Recovery times may vary

I flew home from a work trip yesterday, which required setting an alarm for 2:30AM to make sure I got to the airport before a 5:15AM flight.

I knew I needed to sleep, but I didn’t want to sleep through my alarm so I skipped my usualy melatonin and then… didn’t sleep. I can’t remember the last time I stayed up all night, but it’s been years.

I was a mess all day, but I didn’t miss my flights! I went to bed at 7PM, was asleep before 8PM and then woke up around 9AM. That’s 13 hours of sleep, and I’m still tired and sore and generally uncomfortable.

I used to be able to stay up all night, go to work, be productive, get some sleep and be absolutely fine.

That’s the thing about aging. It’s not that I can’t do things; it’s that doing them requires a lot more recovery than it used to.

If you need me, I’ll be snoozing on the couch.

Stupid sleep

My alarm is set for 2:30AM, which is in less than an hour. I’m supposed to be asleep so it can wake me up. That is not going to happen, as I never actually got to sleep.

I have to get in a car at 3AM so I can get to the airport so I can get on a plane set to leave at 5:15AM so I can go home.

I didn’t take melatonin at 7:30PM because I was afraid I wouldn’t wake up. It turns out, my body doesn’t know how to get to sleep on its own anymore, so, here I am, at 1:43AM, typing this on my laptop, sitting here in my underpants, cursing the fact that I have about 18 hours until I’m home, and I didn’t get any sleep.

So, how’s your day going?

Strategic apathy

I have a bad habit at work of saying “I don’t care” without qualifying it. It comes off as sarcastic or dismissive, when that’s not how I mean it – which means I need to find a new way to express it.

Most of the time, it pops out of my mouth when my manager asks me if I want to work on something and then she gives me a look, and I have to explain myself.

Here’s the explanation: I no longer care what I work on. I’ve built one of pretty much anything I’d ever want to build, and the what just no longer matters. What matters to me is how I work, and who I work with. I alluded to this in the post about ficlets, but the individual projects blur together. The thing I remember is the thrill of building something with people. I remember the people, and how I felt while we were building whatever it was.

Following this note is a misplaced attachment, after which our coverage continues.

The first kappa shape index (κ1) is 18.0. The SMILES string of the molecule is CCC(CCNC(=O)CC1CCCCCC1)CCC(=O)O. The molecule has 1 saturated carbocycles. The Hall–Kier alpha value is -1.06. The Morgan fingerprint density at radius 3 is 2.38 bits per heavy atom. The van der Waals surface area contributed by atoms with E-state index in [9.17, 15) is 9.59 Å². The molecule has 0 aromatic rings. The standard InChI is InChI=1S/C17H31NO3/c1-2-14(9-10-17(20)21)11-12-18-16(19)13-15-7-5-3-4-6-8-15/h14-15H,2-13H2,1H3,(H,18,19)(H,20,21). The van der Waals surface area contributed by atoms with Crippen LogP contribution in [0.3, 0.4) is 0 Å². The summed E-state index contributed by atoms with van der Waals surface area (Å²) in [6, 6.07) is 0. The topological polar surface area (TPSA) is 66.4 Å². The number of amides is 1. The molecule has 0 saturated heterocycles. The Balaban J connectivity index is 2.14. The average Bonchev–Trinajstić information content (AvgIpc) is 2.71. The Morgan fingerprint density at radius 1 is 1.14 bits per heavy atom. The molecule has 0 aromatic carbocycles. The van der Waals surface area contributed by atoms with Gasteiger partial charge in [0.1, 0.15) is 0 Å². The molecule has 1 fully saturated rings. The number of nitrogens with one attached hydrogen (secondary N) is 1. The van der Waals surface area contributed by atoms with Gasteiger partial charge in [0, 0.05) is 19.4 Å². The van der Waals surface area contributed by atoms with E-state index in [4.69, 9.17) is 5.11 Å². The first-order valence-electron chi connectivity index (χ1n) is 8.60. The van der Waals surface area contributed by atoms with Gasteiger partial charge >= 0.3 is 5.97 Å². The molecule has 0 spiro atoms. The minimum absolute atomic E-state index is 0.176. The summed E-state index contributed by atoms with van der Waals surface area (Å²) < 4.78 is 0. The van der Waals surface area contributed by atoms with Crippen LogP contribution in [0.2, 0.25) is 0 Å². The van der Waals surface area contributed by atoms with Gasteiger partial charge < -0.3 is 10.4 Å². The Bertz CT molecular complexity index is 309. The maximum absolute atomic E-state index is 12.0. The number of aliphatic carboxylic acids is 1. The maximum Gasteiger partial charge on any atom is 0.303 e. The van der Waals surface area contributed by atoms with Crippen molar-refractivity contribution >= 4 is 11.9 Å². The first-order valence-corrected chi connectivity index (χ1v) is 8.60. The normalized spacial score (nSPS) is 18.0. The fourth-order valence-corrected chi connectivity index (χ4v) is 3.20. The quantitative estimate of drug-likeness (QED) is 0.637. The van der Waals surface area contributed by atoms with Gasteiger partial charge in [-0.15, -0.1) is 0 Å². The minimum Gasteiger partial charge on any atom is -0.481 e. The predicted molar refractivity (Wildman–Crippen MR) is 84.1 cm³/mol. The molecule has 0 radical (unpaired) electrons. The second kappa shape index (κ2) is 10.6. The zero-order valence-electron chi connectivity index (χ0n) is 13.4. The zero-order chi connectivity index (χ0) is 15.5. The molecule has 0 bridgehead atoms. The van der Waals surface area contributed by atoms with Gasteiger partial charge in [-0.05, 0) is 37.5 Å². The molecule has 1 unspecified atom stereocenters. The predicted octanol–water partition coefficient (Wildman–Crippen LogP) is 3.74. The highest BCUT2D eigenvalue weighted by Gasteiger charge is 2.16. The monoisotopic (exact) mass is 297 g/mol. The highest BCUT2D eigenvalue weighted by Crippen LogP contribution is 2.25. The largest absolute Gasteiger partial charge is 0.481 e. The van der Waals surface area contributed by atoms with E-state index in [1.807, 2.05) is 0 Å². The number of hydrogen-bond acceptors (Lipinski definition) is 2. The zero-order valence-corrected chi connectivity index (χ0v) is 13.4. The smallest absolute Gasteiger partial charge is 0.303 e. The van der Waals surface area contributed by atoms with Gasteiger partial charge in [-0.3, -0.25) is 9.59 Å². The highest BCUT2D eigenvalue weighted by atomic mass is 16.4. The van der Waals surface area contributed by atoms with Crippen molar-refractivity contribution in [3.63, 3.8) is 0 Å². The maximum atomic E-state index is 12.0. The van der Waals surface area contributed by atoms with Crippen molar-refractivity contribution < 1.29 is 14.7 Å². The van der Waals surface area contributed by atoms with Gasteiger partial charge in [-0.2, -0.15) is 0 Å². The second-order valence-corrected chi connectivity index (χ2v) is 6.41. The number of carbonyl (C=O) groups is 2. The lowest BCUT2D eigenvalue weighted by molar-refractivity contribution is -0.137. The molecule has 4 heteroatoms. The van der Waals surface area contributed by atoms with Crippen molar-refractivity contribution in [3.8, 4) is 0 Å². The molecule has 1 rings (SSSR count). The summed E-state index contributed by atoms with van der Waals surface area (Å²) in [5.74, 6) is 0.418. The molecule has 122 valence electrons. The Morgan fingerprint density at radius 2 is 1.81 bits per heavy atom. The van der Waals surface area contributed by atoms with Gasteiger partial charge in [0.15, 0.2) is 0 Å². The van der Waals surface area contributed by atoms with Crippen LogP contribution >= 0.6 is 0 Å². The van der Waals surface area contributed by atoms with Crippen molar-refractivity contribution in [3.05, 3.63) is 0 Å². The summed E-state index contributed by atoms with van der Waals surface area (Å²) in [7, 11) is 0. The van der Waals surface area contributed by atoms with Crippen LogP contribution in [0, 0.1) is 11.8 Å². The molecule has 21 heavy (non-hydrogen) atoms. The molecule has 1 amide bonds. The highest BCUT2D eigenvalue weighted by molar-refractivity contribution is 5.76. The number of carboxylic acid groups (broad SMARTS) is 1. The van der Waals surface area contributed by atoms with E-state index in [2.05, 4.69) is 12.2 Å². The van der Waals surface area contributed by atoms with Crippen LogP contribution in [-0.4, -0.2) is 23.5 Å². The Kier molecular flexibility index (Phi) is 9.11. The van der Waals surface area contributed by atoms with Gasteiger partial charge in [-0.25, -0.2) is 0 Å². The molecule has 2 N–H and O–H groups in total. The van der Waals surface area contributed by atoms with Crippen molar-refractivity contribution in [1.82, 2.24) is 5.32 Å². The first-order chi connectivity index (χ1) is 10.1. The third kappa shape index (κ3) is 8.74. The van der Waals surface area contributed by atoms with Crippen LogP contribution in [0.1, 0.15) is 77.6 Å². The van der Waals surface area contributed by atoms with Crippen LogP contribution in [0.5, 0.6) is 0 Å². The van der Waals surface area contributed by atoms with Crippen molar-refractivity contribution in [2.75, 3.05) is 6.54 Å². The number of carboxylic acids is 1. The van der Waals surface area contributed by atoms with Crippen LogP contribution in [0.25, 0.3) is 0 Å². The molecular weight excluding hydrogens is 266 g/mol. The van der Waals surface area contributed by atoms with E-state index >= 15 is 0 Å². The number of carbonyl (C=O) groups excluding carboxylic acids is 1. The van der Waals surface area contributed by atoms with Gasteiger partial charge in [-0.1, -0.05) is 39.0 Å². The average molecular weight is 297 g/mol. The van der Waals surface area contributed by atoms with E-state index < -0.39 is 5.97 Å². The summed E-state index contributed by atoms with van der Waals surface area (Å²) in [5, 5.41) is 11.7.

I still believe in constant incremental improvement, and only competing with myself. I also now finally understand that just building something that’s technically superior doesn’t guarantee success. Success or failure in the eyes of the market almost never has much to do with the code that implements it. It requires the work of everyone on the team, every discipline, and a ton of luck.

And all of that means I’d much rather focus on making sure that I’m helping everyone else on the team do their best work, and asking them to help me make sure I’m doing mine. That’s literally all that matters to me at this point. Yes, I love big meaty technical problems, but that’s a very small part of the overall solution. The most important part is the borders where disciplines meet and making sure that those borders are seamless, complementary and supportive of the rest of the disciplines involved. That’s way more complicated, and way more rewarding when it works.

Categorized as work Tagged

Bring me all the joys

I’ve co-lead Gusto’s Employee Resource Group for families for the last year and a half, and it’s been a ton of fun. It’s brought back a ton of memories from when the kids were little, and reminded me (constantly) that parenting never stops being stressful. The stressors just change over time, get more complicated and the mistakes get more costly.

And that gets even more precarious the more “sprinkles” that we discover in the lovely desserts that are our children. I love that phrase. I got it from one of the parents who leads one of our committees, and it’s just lovely.

My kids are both in the “non-boring” parts of the gender and sexuality spectrums, and it took me years to realize how much fear and worry comes with that. I am afraid for them all of the time. It never stops.